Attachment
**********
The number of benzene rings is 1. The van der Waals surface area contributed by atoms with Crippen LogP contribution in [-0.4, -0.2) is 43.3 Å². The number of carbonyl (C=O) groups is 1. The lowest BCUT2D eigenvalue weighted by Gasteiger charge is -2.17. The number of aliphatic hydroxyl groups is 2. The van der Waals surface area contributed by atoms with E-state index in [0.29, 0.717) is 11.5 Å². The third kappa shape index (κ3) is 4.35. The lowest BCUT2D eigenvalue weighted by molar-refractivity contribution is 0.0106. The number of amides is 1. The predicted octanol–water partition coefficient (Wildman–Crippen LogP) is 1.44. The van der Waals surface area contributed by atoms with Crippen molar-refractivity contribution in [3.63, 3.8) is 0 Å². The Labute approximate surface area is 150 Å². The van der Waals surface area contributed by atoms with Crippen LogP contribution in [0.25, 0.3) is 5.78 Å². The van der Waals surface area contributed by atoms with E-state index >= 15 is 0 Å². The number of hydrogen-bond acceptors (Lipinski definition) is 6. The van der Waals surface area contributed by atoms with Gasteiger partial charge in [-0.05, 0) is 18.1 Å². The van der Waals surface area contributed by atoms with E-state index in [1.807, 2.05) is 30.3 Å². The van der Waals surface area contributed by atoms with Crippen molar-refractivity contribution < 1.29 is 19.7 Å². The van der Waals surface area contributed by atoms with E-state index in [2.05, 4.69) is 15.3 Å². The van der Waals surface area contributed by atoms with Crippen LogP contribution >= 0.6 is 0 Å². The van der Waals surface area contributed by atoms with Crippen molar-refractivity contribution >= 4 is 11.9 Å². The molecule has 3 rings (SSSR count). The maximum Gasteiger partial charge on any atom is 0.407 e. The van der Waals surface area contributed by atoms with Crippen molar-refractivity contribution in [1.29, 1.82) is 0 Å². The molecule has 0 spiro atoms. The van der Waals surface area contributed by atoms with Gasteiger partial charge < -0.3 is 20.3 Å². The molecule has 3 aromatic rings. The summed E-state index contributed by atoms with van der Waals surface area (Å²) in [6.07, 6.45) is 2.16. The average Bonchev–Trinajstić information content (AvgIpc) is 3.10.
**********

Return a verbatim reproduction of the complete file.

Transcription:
The number of benzene rings is 1. The van der Waals surface area contributed by atoms with Crippen LogP contribution in [-0.4, -0.2) is 43.3 Å². The number of carbonyl (C=O) groups is 1. The lowest BCUT2D eigenvalue weighted by Gasteiger charge is -2.17. The number of aliphatic hydroxyl groups is 2. The van der Waals surface area contributed by atoms with E-state index in [0.29, 0.717) is 11.5 Å². The third kappa shape index (κ3) is 4.35. The lowest BCUT2D eigenvalue weighted by molar-refractivity contribution is 0.0106. The number of amides is 1. The predicted octanol–water partition coefficient (Wildman–Crippen LogP) is 1.44. The van der Waals surface area contributed by atoms with Crippen molar-refractivity contribution in [3.63, 3.8) is 0 Å². The Labute approximate surface area is 150 Å². The van der Waals surface area contributed by atoms with Crippen LogP contribution in [0.25, 0.3) is 5.78 Å². The van der Waals surface area contributed by atoms with E-state index >= 15 is 0 Å². The number of hydrogen-bond acceptors (Lipinski definition) is 6. The van der Waals surface area contributed by atoms with Gasteiger partial charge in [-0.05, 0) is 18.1 Å². The van der Waals surface area contributed by atoms with E-state index in [1.807, 2.05) is 30.3 Å². The van der Waals surface area contributed by atoms with Crippen molar-refractivity contribution < 1.29 is 19.7 Å². The van der Waals surface area contributed by atoms with E-state index in [2.05, 4.69) is 15.3 Å². The van der Waals surface area contributed by atoms with Crippen LogP contribution >= 0.6 is 0 Å². The van der Waals surface area contributed by atoms with Crippen molar-refractivity contribution >= 4 is 11.9 Å². The molecule has 3 rings (SSSR count). The maximum Gasteiger partial charge on any atom is 0.407 e. The van der Waals surface area contributed by atoms with Crippen molar-refractivity contribution in [1.29, 1.82) is 0 Å². The molecule has 0 spiro atoms. The van der Waals surface area contributed by atoms with Gasteiger partial charge < -0.3 is 20.3 Å². The molecule has 3 aromatic rings. The summed E-state index contributed by atoms with van der Waals surface area (Å²) in [6.07, 6.45) is 2.16. The average Bonchev–Trinajstić information content (AvgIpc) is 3.10.